Run Numbers – Re Previous Post

Run numbers are important!

Re my previous post, before I visited, the homeowner had purchased 8 rolls (4 double roll bolts) of paper. This was just exactly enough (12 strips) for the headboard wall, but I told him to order 16 more to do the rest of the room. The new paper came in a different run. So we had Run 16 for the headboard accent wall, and Run 17 for the other walls.

(You can’t mix runs on the same wall, because different runs, printed at different times with different batches of ink, will be slightly different shades. This very slight color difference will show up on the wall as a striped or “paneled” effect.)

The wallpaper is by York. It is a non-woven material, comprised of synthetic fibers rather than wood and cotton. The synthetic material does not expand when wet with paste, which means the wallpaper can be hung via the paste-the-wall method, with no “booking” or “soaking” wait time needed.

Interestingly enough, Run 16 behaved differently from Run 17. I hung the accent wall with Run 16 quite successfully using the paste-the-wall method.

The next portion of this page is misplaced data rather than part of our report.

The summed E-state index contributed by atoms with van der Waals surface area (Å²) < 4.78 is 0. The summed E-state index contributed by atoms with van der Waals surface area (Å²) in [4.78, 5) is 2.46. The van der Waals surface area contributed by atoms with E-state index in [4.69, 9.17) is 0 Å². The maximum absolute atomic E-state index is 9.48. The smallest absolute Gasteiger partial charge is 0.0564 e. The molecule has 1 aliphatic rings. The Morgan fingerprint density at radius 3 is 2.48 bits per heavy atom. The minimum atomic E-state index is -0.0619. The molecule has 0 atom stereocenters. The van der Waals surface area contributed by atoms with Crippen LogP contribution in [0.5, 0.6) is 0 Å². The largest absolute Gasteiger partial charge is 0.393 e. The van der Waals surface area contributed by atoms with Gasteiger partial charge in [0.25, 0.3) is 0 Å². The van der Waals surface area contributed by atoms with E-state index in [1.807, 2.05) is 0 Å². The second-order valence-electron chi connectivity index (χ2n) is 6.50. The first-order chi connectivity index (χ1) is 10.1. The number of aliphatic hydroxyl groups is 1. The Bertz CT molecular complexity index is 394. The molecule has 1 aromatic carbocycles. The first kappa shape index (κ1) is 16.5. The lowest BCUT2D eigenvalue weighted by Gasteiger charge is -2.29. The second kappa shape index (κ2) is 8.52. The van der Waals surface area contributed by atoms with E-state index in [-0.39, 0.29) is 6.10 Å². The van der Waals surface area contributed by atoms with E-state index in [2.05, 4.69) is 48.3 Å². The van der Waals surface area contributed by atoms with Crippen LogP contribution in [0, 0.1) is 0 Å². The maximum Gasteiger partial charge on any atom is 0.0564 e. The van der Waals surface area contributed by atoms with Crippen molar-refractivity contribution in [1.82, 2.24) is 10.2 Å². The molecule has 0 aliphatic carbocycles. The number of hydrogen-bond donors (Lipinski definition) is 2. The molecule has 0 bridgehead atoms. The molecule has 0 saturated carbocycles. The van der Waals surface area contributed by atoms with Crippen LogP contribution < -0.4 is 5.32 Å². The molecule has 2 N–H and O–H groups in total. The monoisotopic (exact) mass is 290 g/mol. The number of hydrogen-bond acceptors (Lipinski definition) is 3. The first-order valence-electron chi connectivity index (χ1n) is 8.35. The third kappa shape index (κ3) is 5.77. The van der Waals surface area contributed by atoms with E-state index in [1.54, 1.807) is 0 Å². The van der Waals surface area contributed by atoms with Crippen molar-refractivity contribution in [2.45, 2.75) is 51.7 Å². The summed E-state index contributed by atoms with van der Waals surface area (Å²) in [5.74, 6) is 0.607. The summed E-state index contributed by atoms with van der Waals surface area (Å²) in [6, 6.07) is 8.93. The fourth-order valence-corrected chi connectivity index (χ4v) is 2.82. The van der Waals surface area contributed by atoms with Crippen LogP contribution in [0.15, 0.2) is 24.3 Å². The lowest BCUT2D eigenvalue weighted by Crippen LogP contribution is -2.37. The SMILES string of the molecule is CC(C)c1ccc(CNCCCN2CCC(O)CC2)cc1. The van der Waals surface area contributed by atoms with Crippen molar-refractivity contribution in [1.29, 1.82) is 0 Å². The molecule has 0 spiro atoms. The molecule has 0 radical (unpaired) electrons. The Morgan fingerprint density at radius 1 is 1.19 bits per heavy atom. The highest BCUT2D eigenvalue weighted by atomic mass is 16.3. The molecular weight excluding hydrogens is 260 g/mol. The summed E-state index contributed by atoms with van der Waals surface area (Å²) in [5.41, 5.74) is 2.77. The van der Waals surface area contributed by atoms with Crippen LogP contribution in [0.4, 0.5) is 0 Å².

But when I started the next wall using Run 17, bubbles and wrinkles developed. The paper was absorbing moisture from the paste and expanding on the wall, creating the small bubbles. Quite unexpected with a non-woven material.

The solution was to paste the back of the wallpaper, rather than the wall. This allows the material to absorb moisture and expand a tad before you get it to the wall, so it will behave itself once it is on that wall.

Unlike a traditional paper, this non-woven material did not need a lot of time to absorb moisture, but could be pasted and hung immediately. This greatly speeds up the installation process.

Pasting the paper has an additional advantage in that it renders the material more supple and pliable, which makes it much easier to work around corners or manipulate into position in tricky areas.

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